-----
    Finally:

    One other thing I need to mention. The compression on the bad side is at 90. Oil on ring test caused no change in compression. The valves are loud so I need to get in there and adjust them. The good side is at 135 and quiet valves.

    I did just go for a ride tonight and for the first time for a long time the bike started without the need for any choke....though the low Compression side was slow to catch up and start firing..but did after a few seconds.

    Bike ran good and strong.....

  2. #2
    Registered User lmo1131's Avatar
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    Lots of variables, huh? Differential compression (5-10 psi is the generally "allowable" difference) coupled with valves out or adjustment. The "low" side might be so tight that it's actually leaking (burnt valve). Or, it may be time for a top-end refurb.

    When was the last time you went through a complete all-at-one-time tune-up (valve adjust, ignition adjustment, carb rebuild/sync, oil change). Little tweeks here and there can become problematic.
    "It is what you discover, after you know it all, that counts." _ John Wooden

    Lew Morris
    1973 R75/5 - original owner

  3. #3
    The Raven
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    Ok, this is weird.

    Just went out to try to address the low comp in the right head. Found the valves slightly out of wack...but not too bad. The torque on the head was loose so once that was done the valves were a bit questionable. I got everything into spec and tested the comp cold...gained about 6 lbs over the hot compression.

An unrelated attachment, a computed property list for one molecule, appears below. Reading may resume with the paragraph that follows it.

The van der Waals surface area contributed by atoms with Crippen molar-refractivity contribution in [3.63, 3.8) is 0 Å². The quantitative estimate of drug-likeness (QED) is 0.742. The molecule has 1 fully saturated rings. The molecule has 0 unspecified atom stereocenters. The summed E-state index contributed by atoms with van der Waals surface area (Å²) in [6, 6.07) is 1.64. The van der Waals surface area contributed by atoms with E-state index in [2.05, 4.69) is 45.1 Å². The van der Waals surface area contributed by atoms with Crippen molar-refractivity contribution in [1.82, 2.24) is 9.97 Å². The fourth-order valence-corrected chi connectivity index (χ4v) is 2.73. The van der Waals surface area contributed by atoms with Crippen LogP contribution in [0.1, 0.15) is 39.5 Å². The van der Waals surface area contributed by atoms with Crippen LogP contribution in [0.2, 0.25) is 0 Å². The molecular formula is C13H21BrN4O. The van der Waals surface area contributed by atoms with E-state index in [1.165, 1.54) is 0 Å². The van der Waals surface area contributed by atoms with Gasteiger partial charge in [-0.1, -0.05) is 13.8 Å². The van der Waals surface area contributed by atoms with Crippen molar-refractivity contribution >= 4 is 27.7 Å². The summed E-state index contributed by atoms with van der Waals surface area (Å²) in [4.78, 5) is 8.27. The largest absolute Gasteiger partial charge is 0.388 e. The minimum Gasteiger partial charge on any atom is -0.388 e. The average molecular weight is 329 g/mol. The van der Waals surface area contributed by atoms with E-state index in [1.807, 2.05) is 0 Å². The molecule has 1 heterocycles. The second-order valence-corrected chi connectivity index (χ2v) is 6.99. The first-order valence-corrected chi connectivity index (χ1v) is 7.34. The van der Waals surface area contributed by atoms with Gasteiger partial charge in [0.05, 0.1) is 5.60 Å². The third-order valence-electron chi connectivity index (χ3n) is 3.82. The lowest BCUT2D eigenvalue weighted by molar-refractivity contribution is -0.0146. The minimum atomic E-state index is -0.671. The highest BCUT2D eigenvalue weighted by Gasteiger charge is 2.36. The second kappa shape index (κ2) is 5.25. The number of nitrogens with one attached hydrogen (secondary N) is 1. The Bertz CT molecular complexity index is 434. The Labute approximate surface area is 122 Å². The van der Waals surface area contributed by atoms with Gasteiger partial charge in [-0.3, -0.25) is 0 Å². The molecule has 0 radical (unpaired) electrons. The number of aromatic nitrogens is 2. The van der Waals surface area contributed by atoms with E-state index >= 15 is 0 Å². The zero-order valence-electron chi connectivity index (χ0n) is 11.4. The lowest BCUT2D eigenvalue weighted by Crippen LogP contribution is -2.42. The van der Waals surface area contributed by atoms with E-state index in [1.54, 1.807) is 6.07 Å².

Oddly though the cyl was missing again. Out of frustration I pulled the lead on the good cyl and after about ten revolutions the cyl started to fire and then started up. I reconnected the good plug and the bike sounded great.

    I let it warm up then tested compression, at startup it was at 96, then jumped to 110, then jumped to 125, then jumped to 135, 145, 150.........Everytime I blipped the throttle the compression jumped? It did not do this yesturday......

    I'm stumped...thoughts?

  4. #4
    Registered User lmo1131's Avatar
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    Ideally the CV carburetors need to be disconnected to accurately test compression. The engine is turned over by hand (not by the starter).

    Read this > http://w6rec.com/duane/bmw/compression/
    "It is what you discover, after you know it all, that counts." _ John Wooden

    Lew Morris
    1973 R75/5 - original owner

  5. #5
    The Raven
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    Quote Originally Posted by lmo1131 View Post
    Ideally the CV carburetors need to be disconnected to accurately test compression. The engine is turned over by hand (not by the starter).

    Read this > http://w6rec.com/duane/bmw/compression/
    I did just kick it first, when cold and got 96psi. Deducting from the linked site, and not having my throttle open to restrict airflow I really should be OK in the compression end of things.

    Perhaps I should be concerned with the 130psi instant cold compression on the good side?